Abstract

A X-ray photoelectron Fe 2p3/2 spectrum of a pristine pyrite fracture surface was collected using synchrotron radiation with the source tuned to 800 eV. Comparison of this highly surface sensitive Fe 2p spectrum with Fe 2p spectra collected by conventional means (1487 eV AlKα source) reveals that the high binding energy tail of the pyrite Fe 2p3/2 line results primarily from Fe surface state contributions. The three major contributions to the spectrum are interpreted to be: (1) Fe2+ resident on bulk sites; (2) Fe2+ resident on surfaces, edges and corners; (3) Fe3+ surface states produced during fracture by an auto-redox reaction involving Fe and S. The intense main peak is ascribed to the bulk state, whereas the high binding energy tail of the spectrum is composed primarily of Fe2+ and Fe3+ surface state contributions.

Fe2+ on bulk sites is octahedrally coordinated (Oh symmetry). All valence electrons of Fe on bulk sites are paired (diamagnetic) and a singlet photopeak at 707 eV is consequently produced. Fracture produces Fe2+ surface states with lower coordination than bulk sites. Fe2+ located at surfaces, edges and corners experiences modified Ligand Field Stabilization Energies (LFSE) which results in stabilization of the dz2 orbital and destabilization of the dxy orbital. Promotion of a dxy electron to the dz2 orbital makes surface Fe2+ surface states paramagnetic resulting in multiplet splitting of their associated photopeaks. The Fe3+ surface state is necessarily paramagnetic and its photoemissions are consequently multiply split.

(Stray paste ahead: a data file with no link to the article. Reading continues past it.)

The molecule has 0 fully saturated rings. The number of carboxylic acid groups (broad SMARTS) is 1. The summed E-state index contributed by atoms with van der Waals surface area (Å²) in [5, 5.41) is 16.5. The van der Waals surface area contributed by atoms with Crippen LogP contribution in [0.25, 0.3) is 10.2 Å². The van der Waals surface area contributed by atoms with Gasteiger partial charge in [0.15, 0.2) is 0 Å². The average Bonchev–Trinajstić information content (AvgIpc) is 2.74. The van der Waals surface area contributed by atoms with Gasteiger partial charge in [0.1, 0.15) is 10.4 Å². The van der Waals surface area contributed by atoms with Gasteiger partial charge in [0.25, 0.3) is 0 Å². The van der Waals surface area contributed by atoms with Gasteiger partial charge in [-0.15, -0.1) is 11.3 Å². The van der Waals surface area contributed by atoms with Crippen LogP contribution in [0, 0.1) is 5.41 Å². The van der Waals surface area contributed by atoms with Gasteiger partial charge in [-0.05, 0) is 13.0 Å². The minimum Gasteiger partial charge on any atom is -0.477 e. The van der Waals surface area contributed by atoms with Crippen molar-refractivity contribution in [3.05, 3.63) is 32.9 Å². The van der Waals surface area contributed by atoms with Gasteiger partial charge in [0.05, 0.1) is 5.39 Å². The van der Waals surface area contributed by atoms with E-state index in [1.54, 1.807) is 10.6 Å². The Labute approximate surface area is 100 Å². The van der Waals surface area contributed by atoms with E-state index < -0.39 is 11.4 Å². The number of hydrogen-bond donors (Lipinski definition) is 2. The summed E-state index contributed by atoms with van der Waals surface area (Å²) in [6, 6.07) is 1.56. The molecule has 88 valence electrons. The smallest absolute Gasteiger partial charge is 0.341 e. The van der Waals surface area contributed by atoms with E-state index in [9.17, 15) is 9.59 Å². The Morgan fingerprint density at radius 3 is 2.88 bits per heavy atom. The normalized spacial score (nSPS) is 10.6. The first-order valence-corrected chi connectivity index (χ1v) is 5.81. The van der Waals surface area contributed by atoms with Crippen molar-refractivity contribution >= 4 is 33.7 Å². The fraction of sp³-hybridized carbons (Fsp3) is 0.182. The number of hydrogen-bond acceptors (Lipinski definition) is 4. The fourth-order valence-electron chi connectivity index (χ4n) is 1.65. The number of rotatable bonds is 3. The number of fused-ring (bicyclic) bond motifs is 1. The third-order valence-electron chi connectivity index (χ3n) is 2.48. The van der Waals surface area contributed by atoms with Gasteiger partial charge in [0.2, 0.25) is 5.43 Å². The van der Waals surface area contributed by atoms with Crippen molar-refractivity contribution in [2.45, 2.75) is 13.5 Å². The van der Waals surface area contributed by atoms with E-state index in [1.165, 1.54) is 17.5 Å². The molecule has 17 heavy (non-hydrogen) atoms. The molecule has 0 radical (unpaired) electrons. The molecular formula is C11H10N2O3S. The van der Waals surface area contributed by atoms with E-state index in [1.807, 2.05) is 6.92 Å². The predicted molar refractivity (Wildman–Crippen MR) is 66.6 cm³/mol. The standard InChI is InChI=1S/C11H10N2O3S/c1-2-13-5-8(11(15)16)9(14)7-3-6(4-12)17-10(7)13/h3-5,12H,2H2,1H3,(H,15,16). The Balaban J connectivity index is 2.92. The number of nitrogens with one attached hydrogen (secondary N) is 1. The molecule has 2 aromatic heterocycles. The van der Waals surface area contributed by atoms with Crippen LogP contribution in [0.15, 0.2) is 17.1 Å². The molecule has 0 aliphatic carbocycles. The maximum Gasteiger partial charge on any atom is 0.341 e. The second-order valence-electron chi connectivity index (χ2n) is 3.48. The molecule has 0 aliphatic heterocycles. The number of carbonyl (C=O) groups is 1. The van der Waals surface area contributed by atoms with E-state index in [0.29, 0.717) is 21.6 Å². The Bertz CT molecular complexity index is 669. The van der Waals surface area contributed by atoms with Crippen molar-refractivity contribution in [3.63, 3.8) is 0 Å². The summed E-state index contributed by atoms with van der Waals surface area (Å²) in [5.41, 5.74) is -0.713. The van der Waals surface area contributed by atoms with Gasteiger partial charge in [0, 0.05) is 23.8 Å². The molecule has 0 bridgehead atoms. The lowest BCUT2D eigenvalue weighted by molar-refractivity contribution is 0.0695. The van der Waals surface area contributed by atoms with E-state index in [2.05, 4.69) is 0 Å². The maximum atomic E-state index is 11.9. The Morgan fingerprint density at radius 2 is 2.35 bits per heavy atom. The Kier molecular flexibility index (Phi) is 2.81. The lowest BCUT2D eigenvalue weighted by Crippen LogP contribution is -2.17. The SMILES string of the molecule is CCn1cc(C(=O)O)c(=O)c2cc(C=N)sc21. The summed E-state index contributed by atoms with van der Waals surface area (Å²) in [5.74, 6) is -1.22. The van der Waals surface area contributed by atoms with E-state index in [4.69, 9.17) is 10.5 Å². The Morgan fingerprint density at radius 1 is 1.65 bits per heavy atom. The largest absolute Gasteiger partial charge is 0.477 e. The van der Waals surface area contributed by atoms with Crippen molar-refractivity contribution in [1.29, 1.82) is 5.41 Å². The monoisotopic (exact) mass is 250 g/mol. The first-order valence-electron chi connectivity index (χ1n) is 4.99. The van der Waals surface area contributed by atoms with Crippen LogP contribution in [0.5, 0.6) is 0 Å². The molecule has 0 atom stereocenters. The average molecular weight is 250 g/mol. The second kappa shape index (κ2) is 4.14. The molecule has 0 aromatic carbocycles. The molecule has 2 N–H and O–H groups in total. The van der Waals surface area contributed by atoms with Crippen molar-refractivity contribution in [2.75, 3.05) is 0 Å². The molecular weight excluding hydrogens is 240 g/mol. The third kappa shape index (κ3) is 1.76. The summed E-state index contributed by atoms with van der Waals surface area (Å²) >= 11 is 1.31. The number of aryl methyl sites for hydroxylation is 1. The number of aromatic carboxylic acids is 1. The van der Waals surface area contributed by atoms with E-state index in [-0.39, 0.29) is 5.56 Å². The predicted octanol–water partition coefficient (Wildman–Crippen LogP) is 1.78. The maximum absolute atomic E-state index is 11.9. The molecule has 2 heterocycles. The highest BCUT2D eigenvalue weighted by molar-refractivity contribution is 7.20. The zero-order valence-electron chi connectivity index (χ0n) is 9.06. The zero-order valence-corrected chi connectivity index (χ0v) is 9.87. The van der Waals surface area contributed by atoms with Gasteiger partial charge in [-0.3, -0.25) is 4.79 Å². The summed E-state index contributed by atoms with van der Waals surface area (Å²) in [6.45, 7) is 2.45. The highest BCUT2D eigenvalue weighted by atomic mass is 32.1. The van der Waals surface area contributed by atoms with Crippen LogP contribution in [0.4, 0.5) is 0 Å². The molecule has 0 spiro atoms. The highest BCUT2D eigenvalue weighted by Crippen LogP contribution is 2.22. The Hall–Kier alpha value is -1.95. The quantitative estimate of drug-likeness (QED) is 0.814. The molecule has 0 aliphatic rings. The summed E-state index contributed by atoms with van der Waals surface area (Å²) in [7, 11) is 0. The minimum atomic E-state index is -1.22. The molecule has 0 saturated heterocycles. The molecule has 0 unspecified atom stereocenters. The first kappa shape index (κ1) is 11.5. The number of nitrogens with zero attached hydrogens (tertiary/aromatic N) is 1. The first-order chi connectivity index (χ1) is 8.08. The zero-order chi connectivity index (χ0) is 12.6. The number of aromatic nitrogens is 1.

Analysis of photopeak structures and binding energy splittings of Fe2+ and Fe3+ surface states demonstrates that they are located at the appropriate binding energies, and span the appropriate energy range, to satisfactorily explain the high binding energy tail on of the Fe 2p3/2 spectrum.

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